Computing at Greenbank can be seen woven throughout all curriculum areas. We use technology purposefully to enhance our teaching and learning at every opportunity. We use iPad publishing apps to design and create information brochures such as on The Great Fire of London in KS1 or desktop publishing software in KS2 for work on the Egyptians. We use some database software to store and collate information we find on rivers in Geography. We practice our times tables by taking part in online TT Rockstar tournaments or develop our spelling strategies through spelling competitions. We even use data loggers to help us conduct experiments in Science and iPad imaging applications to edit and improve digital media.

As Computer Scientists the children are encouraged to think about and approach all sorts of problems creatively, breaking them down and working collaboratively to find solutions.

Our Vision of Computing at Greenbank Primary School

At Greenbank, our vision for the computing curriculum is to equip children with the knowledge and skills necessary to fully participate in a rapidly changing world where work and leisure activities are increasingly transformed by technology.


Computers are changing the lives of everyone and we aim to offer our children a broad and balanced curriculum that prepares them to use ‘computational thinking and creativity to understand and change the world’. Our intention is to provide opportunities for Greenbank children to go on to be creators and not just consumers of technology.


The new Computing Curriculum is divided into three broad areas; Computer Science, Digital Literacy and Information Technology.

Early in the autumn term at Greenbank, we put Computer Science into context and make the study of computers relevant to the children. During this term the children will consider what computers are, why they are so important and how they work, which leads onto the introduction of algorithms and computer programming. The study of computer programming or coding work is ongoing throughout the year as children work at their own pace through a set program of activities which are age and ability appropriate.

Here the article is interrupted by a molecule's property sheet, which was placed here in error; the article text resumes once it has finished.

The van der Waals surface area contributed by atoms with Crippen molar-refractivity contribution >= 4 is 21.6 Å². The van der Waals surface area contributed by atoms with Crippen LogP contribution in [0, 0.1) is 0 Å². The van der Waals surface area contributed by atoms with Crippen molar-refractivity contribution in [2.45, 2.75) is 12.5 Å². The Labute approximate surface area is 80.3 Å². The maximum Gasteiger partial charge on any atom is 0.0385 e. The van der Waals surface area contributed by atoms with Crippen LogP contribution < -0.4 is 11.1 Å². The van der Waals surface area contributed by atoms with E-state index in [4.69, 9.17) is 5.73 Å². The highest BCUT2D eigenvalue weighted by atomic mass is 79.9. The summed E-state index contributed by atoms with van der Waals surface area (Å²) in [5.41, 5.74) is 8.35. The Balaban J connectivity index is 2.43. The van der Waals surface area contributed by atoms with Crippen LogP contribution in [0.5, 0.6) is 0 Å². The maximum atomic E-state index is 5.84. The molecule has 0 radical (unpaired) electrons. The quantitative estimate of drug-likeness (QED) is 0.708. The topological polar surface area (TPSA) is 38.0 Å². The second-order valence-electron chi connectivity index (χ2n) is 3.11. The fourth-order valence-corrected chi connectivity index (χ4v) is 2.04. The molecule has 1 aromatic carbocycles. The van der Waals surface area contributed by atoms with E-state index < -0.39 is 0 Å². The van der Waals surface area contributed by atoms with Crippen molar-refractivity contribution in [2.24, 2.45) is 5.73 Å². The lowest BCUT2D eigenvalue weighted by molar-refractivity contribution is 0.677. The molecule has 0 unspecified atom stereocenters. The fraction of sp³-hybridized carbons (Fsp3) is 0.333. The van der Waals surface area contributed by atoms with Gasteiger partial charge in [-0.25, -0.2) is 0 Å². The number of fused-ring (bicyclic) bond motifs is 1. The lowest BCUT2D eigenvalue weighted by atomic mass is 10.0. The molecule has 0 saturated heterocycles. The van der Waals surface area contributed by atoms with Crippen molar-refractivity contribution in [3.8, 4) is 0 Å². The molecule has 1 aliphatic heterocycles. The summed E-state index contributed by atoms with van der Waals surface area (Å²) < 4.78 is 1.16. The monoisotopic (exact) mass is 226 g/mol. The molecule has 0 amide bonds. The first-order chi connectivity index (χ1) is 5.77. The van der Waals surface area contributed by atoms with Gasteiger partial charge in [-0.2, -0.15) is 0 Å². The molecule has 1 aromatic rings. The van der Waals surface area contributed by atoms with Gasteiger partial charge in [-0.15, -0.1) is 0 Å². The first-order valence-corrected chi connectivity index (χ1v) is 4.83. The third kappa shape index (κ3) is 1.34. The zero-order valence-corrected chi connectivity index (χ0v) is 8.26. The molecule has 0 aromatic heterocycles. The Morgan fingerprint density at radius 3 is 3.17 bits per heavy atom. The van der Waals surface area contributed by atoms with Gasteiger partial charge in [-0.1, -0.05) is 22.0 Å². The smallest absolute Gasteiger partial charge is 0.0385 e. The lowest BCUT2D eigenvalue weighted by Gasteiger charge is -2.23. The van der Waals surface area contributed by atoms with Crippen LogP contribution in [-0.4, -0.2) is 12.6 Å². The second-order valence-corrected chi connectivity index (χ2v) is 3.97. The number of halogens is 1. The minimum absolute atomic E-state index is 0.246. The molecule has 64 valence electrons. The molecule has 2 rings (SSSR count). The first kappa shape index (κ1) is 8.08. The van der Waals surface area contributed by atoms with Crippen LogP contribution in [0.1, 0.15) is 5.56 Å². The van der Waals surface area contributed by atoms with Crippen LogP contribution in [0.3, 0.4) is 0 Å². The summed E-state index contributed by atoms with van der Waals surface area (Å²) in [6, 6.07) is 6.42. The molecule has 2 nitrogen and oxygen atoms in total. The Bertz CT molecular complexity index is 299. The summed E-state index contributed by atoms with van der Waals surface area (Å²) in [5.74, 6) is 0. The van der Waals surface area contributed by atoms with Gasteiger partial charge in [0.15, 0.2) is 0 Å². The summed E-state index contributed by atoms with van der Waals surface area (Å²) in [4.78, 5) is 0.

Online Safety is a key safeguarding issue and making sure that our children are Digitally Literate and understand how to use technology responsibly and safely is of paramount importance to us. In the Spring Term we run a whole school focus week organised to coincide with International Internet Safety Day.


We believe children will learn to use technology more effectively if they are doing something creative. They will use a variety of hardware, software packages, apps and technologies to enhance and facilitate their learning across the whole school curriculum. This approach to our Information Technology provision means that our children learn to use technology purposefully. For example how to create a graph for a Maths or a Science project, or perhaps how to use green screen technology to present a weather forecast in Geography. We see technology as pivotal in our school and to this end opportunities to use computers and technology are not confined to any one lesson in computing, rather they are inter-woven throughout the whole curriculum to support learning across all subjects. We actively seek collaboration and engage with outside agencies to offer a selection of planned enrichment opportunities so that every child whether at EYFS, KS1 or KS2 will participate in a selection of exciting lessons and activities relevant to their particular area of study.

Coronavirus Update 2020/2021

Due to the school closures in March 2020 and January 2021, the curriculum moved to a duel curriculum until the end of the 2019/20 academic year. This focused on consolidating their knowledge of the ITC objectives and making use of various apps within other curriculum subjects to produce pieces of work. Children also had to engage with the school through an online platform which provided opportunities to develop their awareness of online communication, uploading and downloading files and digital literacy through safer internet use. For the 2020/21 academic year, a recovery curriculum will be in place to make sure that there are opportunities to deliver missing learning and ensure that there are no gaps in the children’s knowledge.